4 out of 5 Rating: The spiritualist has a good mixture of abilities. Possessing a multitude of capabilities and spells that gels well with an interesting ghostly companion, the only real drawback to the spiritualist is the spiritualist itself; it may just be the weakest link. I want to give it a 5, but this is the barebones playtest and we need more character choices like feats and emotions to really get that rating.

If you enjoyed this review, please check out the other playtest class reviews here:

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Occult Adventures Playtest Review – Day 5

November 14, 2014 2 comments

This may be my most criticizing review so far, but I am trying to be honest and informative about these playtest classes. The victim today is the Psychic.

Psychic Description: “Within the mind of any sentient being lies power to rival that of the greatest magical artifact or holy site. By accessing these staggering vaults of mental energy, the psychic can shape the world around her, the minds of others, and pathways across the planes. No place or idea is too secret or remote for a psychic to access, and she can pull from every type of psychic magic. Many methods allow psychics to tap into their mental abilities, and these disciplines they follow affect their abilities.” – Occult Adventures Playtest

First Glance: We are finally going to be able to have that all-inclusive mind-melting psychic juggernaut that the world deserves.

Delving Deeper: Or not. When you first look at this class you notice the spontaneous casting for an Intelligence-based character. This is a novel idea, but poorly executed. You will notice the Psychic Disciplines that must be chosen, not unlike a school of magic or cleric domain. Each of the four disciplines uses a secondary stat (Wisdom or Charisma), which I actually like as it discourages ‘dump stats’. The disciplines seem to make the Psychic into a dual-class of sorts, with Lore closely resembling a bard or wizard and Tranquility resembling a cleric.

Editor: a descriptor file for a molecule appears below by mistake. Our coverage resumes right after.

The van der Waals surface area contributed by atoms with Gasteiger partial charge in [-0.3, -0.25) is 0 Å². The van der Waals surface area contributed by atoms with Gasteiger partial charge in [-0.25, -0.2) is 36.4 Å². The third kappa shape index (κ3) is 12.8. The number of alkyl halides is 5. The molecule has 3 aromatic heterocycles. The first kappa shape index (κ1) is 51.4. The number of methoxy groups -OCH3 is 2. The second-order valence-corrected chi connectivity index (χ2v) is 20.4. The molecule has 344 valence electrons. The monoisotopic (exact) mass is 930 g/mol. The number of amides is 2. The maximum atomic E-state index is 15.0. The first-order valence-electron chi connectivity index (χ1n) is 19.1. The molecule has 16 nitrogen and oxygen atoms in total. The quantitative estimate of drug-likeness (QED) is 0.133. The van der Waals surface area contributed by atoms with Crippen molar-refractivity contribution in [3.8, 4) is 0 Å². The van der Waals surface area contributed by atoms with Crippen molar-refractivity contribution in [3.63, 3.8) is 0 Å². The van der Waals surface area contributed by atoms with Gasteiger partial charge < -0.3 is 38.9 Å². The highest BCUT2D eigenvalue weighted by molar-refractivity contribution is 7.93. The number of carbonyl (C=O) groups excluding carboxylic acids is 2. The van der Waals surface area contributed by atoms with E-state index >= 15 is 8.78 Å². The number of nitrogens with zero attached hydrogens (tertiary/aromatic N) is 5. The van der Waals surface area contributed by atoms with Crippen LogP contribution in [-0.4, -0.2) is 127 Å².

You will also notice the Phrenic Pool, a reserve of mental energy used to attach additional abilities to spells, but at a cost. The pool is connected to the secondary stat, but other than that it feels disconnected. The Phrenic Amplifications that the pool supports are too few to really get an idea about their effectiveness. And since you get both the pool and amplifications at level 3, the first one you would have to take is Will of the Dead (to affect undead with mind-affecting spells). Basically for 2 levels you are unable to do anything against undead and we all know that there are no undead in the fantasy world.

Check out what others are saying on Paizo’s Playtest Messageboard.

But I feel like I am bashing the psychic like Gallagher on a watermelon, but I see an interesting up-side to the way that psychic magic itself is cast. Psychic spell-casters are a separate branch of caster and effects that target arcane or divine casters do not affect them. It is a whole new branch of magic. And psychic magic’s components are different as well. They use thought and emotion components instead of verbal and somatic components. A thought component, which replaces the verbal component on older spells (color spray, etc.), is the actual visualization of the effect you are trying to achieve and requires any concentration checks to be 10 higher but spend a move action right before to center yourself to negate that effect. An emotion component, which replaces the somatic component of an older spell, requires the emotional will and desire to cast the spell. A psychic spell-caster under the influence of anything with the emotion or fear descriptor causes problems with casting a spell with an emotional component. I could definitely see a situation where a psychic is grappled, steadies his mind with a move action to lessen the concentration check, then blasts the grappler with mind thrust; all while being grappled.

And the notion of undercasting is interesting as well. Basically if you choose a spell to add to your spell-list like mind thrust III at level 6, you are automatically able to cast mind thrust I and mind thrust II as well, using the appropriate spell slot. That creates a little more versatility, especially since a psychic can switch out spells at level 4 and every even-numbered level after that. This means that if you had mind thrust I and picked up mind thrust II at 4th level, you could replace mind thrust I with another spell but still be able to use it at the 1st level spell slot because of mind thrust II and undercasting. Your spell list will grow stealthily.